In comprehensively punishing Moscow, Washington risks further cleaving itself from senior European leadership
The United States finalized new sanctions against Moscow this week, roping it in with perennial bad actors Iran and North Korea. Despite complaints from Donald Trump and Rex Tillerson—the pair of ex-CEOs that now lead U.S. foreign policy—the administration assented to the “flawed” package on Wednesday. While Trump is sometimes accused of abandoning the trans-Atlantic alliance and scuttling the post-war order, the president now risks further damage to relations with many in Europe by targeting Russia with fresh sanctions.
Hawks in Washington are clearly taking notice of the European position. “Europe’s opposition to the sanctions is troubling. You can’t on one hand ask for a bigger U.S. military commitment to the continent while on the other hand oppose nonmilitary coercive measures,” Boris Zilberman, a Russia analyst at the Foundation for the Defense of Democracies, told me. A central plank in Europe’s concern is energy—the continent is quite reliant on Russian energy (something Ronald Reagan famously warned the Europeans against during the Cold War). “It is déjà vu all over again. Back in the 1980s the Reagan administration targeted Soviet energy exports, specifically pipeline projects. Europeans saw it as a double whammy for them, undercutting their energy security and—given potential secondary sanctions on many firms involved—penalizing their companies,” says Clay Clemens, an expert on German politics at the College of William & Mary.
In particular, a project called Nord Stream 2 between Europe’s central player, Germany, and Russia’s controversial energy company Gazprom could be affected by the sanctions. In addition to Gazprom, the deal has investments from European companies; its signatories aim to carry natural gas under the Baltic Sea. “Some Germans quietly hope that [Nord Stream 2] could transform their country into a European energy hub,” The Economist noted in June. The Ukrainian crisis is also at play here: the project would allow Russia “to bypass existing pipelines in Ukraine, depriving the Ukrainians of lucrative transit fees,” the outlet noted.
But the United States and the EU are not united, and Europe is feuding internally over how to handle this, as well. In contrast to Germany, the Brits haven’t stood in Washington’s way. “We agree that it is important to send a message to Moscow that Russian actions in Ukraine and Syria, interference in the domestic affairs of other countries, and undermining of the rule of law, will be met with a strong response,” a United Kingdom official told me, indicating London didn’t find the legislation abrasive and praising the sanctions for emphasizing “the importance of transatlantic unity.” The Baltic states and Poland, Russia-weary and opposed to Nord Stream 2, have gone along with the sanctions, and would potentially block more radical retaliation by the EU. European Council president Donald Tusk, the former Polish prime minister, has also criticized Nord Stream 2. Vice President Pence was in Estonia earlier this week, and Poland hosted Trump ahead of the G20 summit last month, where he seemingly received a hero’s welcome in a country that has moved dramatically rightward in recent years.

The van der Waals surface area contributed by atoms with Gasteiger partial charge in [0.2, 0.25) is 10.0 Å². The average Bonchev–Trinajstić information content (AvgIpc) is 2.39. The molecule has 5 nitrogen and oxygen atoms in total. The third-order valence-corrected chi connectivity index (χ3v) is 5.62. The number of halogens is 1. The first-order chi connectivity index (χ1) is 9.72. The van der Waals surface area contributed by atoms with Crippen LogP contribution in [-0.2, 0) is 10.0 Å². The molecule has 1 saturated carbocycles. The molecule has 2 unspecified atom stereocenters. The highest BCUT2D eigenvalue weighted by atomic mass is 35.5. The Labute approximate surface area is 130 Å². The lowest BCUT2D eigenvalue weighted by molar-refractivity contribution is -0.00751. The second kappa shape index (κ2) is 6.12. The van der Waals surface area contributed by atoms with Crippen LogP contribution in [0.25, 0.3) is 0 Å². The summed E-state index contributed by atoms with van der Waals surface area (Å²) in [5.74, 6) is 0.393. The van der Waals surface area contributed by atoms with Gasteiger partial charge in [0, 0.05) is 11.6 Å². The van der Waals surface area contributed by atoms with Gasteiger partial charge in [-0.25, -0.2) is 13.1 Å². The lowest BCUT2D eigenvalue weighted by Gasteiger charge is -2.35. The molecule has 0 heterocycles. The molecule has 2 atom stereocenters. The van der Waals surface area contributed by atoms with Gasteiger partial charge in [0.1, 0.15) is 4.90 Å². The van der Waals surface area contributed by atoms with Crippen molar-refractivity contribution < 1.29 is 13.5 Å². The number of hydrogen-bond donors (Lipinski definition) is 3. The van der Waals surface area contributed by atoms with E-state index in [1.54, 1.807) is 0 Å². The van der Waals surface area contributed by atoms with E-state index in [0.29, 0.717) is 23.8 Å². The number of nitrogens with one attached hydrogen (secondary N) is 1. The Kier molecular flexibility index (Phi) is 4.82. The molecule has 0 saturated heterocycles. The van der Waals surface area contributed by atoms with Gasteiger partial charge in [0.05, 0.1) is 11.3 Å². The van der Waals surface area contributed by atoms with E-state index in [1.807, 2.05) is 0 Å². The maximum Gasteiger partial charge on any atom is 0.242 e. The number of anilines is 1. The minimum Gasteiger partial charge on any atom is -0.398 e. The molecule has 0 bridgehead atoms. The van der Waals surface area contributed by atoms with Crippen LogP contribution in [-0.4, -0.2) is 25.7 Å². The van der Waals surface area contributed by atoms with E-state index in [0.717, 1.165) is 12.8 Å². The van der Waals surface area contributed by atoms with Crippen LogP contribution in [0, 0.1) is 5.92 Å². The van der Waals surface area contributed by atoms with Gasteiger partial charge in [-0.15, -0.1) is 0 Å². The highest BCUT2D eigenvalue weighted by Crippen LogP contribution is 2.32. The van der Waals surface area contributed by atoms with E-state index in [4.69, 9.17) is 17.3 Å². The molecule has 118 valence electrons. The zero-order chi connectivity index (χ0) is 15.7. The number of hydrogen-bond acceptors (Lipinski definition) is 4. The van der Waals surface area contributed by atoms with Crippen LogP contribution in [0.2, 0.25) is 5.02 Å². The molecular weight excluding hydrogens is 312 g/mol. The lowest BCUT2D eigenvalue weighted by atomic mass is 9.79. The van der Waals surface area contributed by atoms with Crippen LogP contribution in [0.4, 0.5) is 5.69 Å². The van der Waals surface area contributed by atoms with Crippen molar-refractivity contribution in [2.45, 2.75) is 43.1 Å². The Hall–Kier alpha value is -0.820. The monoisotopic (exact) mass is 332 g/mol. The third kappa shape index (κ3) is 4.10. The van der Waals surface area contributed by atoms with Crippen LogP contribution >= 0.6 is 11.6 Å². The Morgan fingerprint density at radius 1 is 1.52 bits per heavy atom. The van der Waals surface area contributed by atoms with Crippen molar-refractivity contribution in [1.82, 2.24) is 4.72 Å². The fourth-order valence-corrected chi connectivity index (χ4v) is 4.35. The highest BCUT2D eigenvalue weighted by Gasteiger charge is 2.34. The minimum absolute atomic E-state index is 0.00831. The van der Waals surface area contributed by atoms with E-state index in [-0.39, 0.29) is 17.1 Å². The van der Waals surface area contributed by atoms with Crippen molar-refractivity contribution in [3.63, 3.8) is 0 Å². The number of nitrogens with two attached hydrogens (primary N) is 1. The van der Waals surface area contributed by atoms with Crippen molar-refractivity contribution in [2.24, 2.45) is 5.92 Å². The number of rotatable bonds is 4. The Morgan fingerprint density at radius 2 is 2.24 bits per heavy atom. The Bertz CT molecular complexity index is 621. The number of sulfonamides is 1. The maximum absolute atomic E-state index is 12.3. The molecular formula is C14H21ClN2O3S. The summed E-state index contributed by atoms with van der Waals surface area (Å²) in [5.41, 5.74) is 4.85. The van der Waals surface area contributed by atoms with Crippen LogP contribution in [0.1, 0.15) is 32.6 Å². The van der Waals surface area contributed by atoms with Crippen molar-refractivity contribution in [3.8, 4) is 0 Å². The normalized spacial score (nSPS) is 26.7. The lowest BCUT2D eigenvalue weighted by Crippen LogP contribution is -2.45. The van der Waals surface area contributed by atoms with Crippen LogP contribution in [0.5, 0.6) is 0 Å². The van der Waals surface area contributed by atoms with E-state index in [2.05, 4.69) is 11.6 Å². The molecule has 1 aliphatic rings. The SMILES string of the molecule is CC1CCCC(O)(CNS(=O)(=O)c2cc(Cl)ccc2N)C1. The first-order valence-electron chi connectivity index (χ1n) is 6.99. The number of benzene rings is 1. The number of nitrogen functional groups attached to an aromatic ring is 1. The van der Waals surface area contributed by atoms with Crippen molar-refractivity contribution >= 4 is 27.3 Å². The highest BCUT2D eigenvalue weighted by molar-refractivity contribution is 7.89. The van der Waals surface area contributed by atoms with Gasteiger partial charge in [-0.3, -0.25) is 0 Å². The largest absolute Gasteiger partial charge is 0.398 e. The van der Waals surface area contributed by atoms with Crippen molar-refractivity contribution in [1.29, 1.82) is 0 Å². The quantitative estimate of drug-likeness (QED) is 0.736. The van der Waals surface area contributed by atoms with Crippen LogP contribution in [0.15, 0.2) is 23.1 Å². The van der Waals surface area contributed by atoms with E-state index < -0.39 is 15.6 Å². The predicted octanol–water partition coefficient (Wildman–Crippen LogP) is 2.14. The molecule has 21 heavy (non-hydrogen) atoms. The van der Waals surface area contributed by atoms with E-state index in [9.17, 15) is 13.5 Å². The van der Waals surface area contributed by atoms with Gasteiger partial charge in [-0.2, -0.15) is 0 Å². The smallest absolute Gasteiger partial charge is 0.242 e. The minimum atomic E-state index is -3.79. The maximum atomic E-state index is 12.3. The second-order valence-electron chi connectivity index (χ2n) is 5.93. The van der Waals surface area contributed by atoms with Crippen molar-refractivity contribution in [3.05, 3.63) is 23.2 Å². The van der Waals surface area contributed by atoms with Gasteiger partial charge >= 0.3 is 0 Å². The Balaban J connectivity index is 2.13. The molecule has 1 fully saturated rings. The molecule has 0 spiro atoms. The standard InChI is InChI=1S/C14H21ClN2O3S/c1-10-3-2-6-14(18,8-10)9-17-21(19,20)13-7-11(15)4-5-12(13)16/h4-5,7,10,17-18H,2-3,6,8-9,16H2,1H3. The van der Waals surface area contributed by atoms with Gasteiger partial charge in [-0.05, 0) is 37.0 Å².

The German establishment is apoplectic, directly accusing the United States of trying to enrich itself economically—the sanctions are paired with provisions encouraging Europe to buy U.S. natural gas. In the era of President “take the oil” Trump and an Exxon Secretary of State, some are suspicious of American motives like never before. “One is left with the sense that the United States is looking to its own economic interests,” Volker Trier, the head of the German Chamber of Industry and Commerce, said last week. In the 1980s, “there was also a sense that the US sanctions were designed to reduce competition for American energy exports,” Clemens noted to me.
Wary of bucking Germany, France has also expressed reservations about the sanctions. “Any conflict in the Paris-Berlin axis is potentially suicidal for Europe at this point,” Vincent Michelot of Sciences Po Lyon tells me. The French foreign ministry said last month the language passed out of the House looked illegal. This Parisian dismissal comes at a time when Trump seems to be cultivating a relationship with the new French president, Emmanuel Macron, who Michelot says is trying to set himself up as an “indispensable mediator” in European and international affairs.
If Ukraine is one nonobvious tripwire in this dispute, Syria is another. Macron has tacitly backed a future for Syrian president Bashar al-Assad, in a major change in French policy. “It is a radical departure from Hollande’s strong stance that there could not be any political resolution of the Syrian conflict with Assad around the negotiation table,” Cecile Alduy of the France-Stanford Center told me. “More importantly, Macron is contradicting himself on this... In early April, he was in favor of a military intervention against Assad.” Prolonged, public disputes between Berlin, Paris and Washington could imperil efforts at even unrelated negotiations, however.
In the end, Europe, especially with Germany in the lead, might take a pass on a full-scale feud. Europe “cannot allow the relationship with Russia to sink to the level of the U.S.-Russia confrontation,” Michelot says. “The preference [in most of Europe] is still for some kind of constructive engagement policy, despite EU sanctions after Ukraine,” Clemens says, but cautions: “Of course, overall, it is a tough balance for Merkel in particular to strike, since she has been the leader most skeptical of Putin.”